“Why don’t you just hire someone to cut your yard, dad,” my youngest son asked as he headed out to work and I prepared to take on the not-been-cut-in-six-weeks-jungle-high-why-don’t-I-harvest-it-as-hay front yard. I have a long list of reasons, but one is that work is good for the soul.
Today is Labor Day and hats off to those who work. I believe it is sad that there are 94 million people not participating in the work force exactly because work is good for the soul of the individual and of the country. Many of us grew up hearing “honest work for an honest wage” was a good guide. It still is. I’m not sure how many hear it. Or believe it.
I went into a local liquor store the other day and when looking for the cashier, I heard a voice say, “I’m coming. Slow, but I’ll get there.” I smiled and said, “Not to worry” as she came from a pile of boxes that she was emptying to the register.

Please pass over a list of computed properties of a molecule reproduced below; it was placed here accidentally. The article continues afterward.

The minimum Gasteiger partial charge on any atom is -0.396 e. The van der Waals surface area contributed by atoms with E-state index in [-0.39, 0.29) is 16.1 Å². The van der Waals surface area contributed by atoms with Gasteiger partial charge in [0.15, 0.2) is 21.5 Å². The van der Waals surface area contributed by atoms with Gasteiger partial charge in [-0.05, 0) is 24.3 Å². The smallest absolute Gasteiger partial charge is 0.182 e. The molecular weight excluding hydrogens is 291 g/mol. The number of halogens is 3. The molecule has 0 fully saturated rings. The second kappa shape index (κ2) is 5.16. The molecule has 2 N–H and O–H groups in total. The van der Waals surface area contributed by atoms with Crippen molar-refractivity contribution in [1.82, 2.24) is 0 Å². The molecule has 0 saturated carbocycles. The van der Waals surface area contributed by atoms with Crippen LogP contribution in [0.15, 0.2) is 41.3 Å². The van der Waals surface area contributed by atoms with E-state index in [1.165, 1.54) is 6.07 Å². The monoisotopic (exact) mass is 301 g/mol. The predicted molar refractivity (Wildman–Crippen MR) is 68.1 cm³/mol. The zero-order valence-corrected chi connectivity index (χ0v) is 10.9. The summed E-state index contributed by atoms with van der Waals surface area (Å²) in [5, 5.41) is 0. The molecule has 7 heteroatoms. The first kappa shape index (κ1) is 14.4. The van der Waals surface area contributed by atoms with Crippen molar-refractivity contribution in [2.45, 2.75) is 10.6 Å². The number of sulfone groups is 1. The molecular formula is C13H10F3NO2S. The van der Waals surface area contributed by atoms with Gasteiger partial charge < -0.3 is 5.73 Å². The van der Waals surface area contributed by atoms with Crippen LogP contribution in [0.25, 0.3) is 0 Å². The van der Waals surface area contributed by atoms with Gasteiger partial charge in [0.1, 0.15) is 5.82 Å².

“I’m just tired.”
“Long day, huh? Will you be going home soon?”
“Not until we close. We are short on cashiers. We hire them but they don’t hang around long. They don’t want to work. People don’t stay and customers notice. They just don’t stay long…don’t want to work.”
I would guess that she was in her late 60s, and still going strong, albeit not as fast as she once was.
Whenever I feel a bit tired, I think of my forebears and their labors: working land, picking cotton, raising chickens. I think of my mom and dad and their labors and struggles in a world of few conveniences that we know today.
While Labor Day was established to honor the paid worker, there is honor in unpaid labors—at home, in the community, and so on. Unpaid does not mean unrewarded. The rewards come in seeing projects accomplished, helping others, learning new skills…the list is endless.
Work is good for the soul, and for the world. Happy Labor Day!